Colonel Mason's son John was still in Virginia, and some notes to him from his father written in December, 1791, bring to a conclusion the year's personal record for the subject of our memoir. 1 Hening's “Statutes," vol. xiii. Appendix v.

GUNSTON HALL, December 6, 1791. DEAR JOHN :

Having occasion to send the bearer, negro Charles, to Dr. Craik, I take the opportunity by him, of informing you that I expect my overseers, Green and Tugate, or one of them will go to Alexandria to-morrow or next day, in my little boat. I will direct them to apply to you, and you can let me know by them whether you have sold my wheat, &c. I have also to desire you will buy for me in town, upon the best terms you can for cash, and send me down by the overseers, in my boat, the articles per list on the other side. It will be best to have them ready for the overseers before they come up, that the boat may not be detained, and I will repay you the money for them when you return to Gunston. I forgot to ask you whether you had taken out for me (as I desired) from the Alexandria inspectors, the notes for my little Hunting Creek crop, of which I gave you a memorandum. If you have not pray take them out now, and bring them to me when you come to Gunston. Notes have not been issued for any of the said crop, except one hogshead, for which I gave Mitchell, the overseer an order.

Since you went away I have been reflecting upon the situation you are in with the ships you are now loading, and that if you don't get the tobacco speedily they may perhaps be stopped by the ice. Rather than you should incur this risk, I will ship you, on board of both, or either of your ships (besides the notes already delivered you), sixty-five hogsheads of tobacco, which I have by me, four of which are in Aquia, two at the Falls, and all the rest at Chickamuxon, Dumfries, Colchester, and Alexandria. Lindsay at Colchester owes me five hogsheads which he has told me were ready whenever I called for them.

If they are, and I will send to him to-day to know, you may have them also, as they may enable you to leave out the tobacco at Aquia or the Falls, as may best answer your purpose. If you find it necessary to take the tobacco I offer it will be proper to advise me of it without delay.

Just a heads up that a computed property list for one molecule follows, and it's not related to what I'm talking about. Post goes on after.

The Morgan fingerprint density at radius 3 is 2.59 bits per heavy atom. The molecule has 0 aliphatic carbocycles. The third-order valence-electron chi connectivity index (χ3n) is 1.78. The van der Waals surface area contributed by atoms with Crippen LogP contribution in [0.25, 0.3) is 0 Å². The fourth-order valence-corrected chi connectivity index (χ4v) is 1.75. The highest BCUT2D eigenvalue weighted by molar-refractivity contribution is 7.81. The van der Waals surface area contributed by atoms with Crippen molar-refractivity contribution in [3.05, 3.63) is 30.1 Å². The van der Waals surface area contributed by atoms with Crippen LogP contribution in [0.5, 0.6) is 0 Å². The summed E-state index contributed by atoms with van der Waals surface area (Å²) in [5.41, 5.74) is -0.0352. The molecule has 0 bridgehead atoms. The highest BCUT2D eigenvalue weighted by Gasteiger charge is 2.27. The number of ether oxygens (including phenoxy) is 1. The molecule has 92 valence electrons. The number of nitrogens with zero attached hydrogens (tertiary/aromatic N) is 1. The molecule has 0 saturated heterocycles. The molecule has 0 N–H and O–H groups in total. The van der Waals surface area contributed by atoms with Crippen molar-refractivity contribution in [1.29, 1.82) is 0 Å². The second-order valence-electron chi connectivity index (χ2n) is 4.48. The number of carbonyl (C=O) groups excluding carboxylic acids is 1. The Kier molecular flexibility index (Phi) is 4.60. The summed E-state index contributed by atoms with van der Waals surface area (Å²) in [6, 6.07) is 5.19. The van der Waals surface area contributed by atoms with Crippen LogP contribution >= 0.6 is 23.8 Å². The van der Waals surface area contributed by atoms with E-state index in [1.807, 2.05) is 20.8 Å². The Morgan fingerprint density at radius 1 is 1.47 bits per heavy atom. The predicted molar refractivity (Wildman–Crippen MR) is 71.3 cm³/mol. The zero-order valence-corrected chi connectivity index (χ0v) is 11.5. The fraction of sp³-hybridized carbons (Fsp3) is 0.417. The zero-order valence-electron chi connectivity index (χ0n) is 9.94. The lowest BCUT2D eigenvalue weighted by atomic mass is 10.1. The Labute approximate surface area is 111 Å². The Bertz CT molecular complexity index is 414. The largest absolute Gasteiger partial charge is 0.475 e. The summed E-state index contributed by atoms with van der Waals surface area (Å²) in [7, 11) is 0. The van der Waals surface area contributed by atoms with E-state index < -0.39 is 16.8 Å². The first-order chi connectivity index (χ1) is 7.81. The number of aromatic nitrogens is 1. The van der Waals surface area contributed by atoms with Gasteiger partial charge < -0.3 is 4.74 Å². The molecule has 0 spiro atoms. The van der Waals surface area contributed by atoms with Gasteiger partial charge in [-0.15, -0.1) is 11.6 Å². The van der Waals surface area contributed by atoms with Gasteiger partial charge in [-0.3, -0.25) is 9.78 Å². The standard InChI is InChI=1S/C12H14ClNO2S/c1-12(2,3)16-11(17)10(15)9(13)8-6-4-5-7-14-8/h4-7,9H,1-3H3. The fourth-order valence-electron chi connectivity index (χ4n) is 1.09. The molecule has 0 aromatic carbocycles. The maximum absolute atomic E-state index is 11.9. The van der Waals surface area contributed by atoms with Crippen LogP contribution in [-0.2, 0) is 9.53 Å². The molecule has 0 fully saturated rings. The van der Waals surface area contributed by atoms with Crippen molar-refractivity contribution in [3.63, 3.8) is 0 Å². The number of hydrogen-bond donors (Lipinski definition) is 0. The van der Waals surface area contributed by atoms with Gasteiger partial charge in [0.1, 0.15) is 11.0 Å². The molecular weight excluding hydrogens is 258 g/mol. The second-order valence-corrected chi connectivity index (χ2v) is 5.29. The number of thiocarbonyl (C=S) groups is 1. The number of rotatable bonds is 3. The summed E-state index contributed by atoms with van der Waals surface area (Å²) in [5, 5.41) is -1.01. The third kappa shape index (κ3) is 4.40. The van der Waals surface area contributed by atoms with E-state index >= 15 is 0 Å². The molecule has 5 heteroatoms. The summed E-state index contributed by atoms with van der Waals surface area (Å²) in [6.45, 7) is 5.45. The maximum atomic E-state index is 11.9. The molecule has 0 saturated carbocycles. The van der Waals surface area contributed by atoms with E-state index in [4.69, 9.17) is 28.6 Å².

The reason I did not incline to ship this tobacco when I gave you the other notes, was that it is common, ordinary, light tobacco, and I was dubious of the quality answering the French market, now that the emulation among the individual manufacturers will occasion a demand for tobaccos of

TOBACCO SHIPPED TO FRANCE.

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superior qualities, though considering the present low price and unpromising prospects here, I think I can hardly lose by shipping in French bottoms.

I am, dear John,
Your affectionate father,

G. Mason.

GUNSTON HALL, December 15, 1791.

12 o'clock. DEAR JOHN :

Your brother George having occasion to send to Alexandria, I take the opportunity of writing by his messenger, and wish to ear whether most of your long expected craft has arrived, and whether you have secured tobacco enough for both of your ships, &c. Thinking you would be glad to hear how your craft in Occoquan is going on, I sent this morning to know. Mr. Bayley writes me that the craft which took in tobacco from Colchester warehouse for you, a few days ago, got out of Occoquan yesterday, and he imagines is at Alexandria before this time ; and that another craft of yours, I presume that which went to Chickamuxon for my tobacco there, is now at the wharf at Colchester taking in 23 hhds. of my tobaccos and 5 hhds. shipped by Mr. Carter of “Nomini” and will go off this evening. The mercury is now at 40 degrees in Fahrenheit's thermometer, 8 degrees above the freezing point. If this weather holds another day it will certainly open all the creeks. Indeed I expect the creek at Dumfries will be open this afternoon, so that if the shippers of the craft do their duty, all your tobaccos from these warehouses will be up this week. About Christmas, or two or three days before, the winter's frost may probably set in, before which time I hope you may be able to get your ships loaded and down the river. After you have made your arrangements, with respect to my tobacco and got it on board the ships, give me the earliest information you can, that I may have my letters, &c., ready. You know it is my custom to enclose exact lists of the marked numbers and weights (gross, tare, and nett] of my tobacco, with the bills of lading.

Pray tell Mr. Wilson I am surprised at his not having sent a vessel for my wheat, being very anxious to have it taken away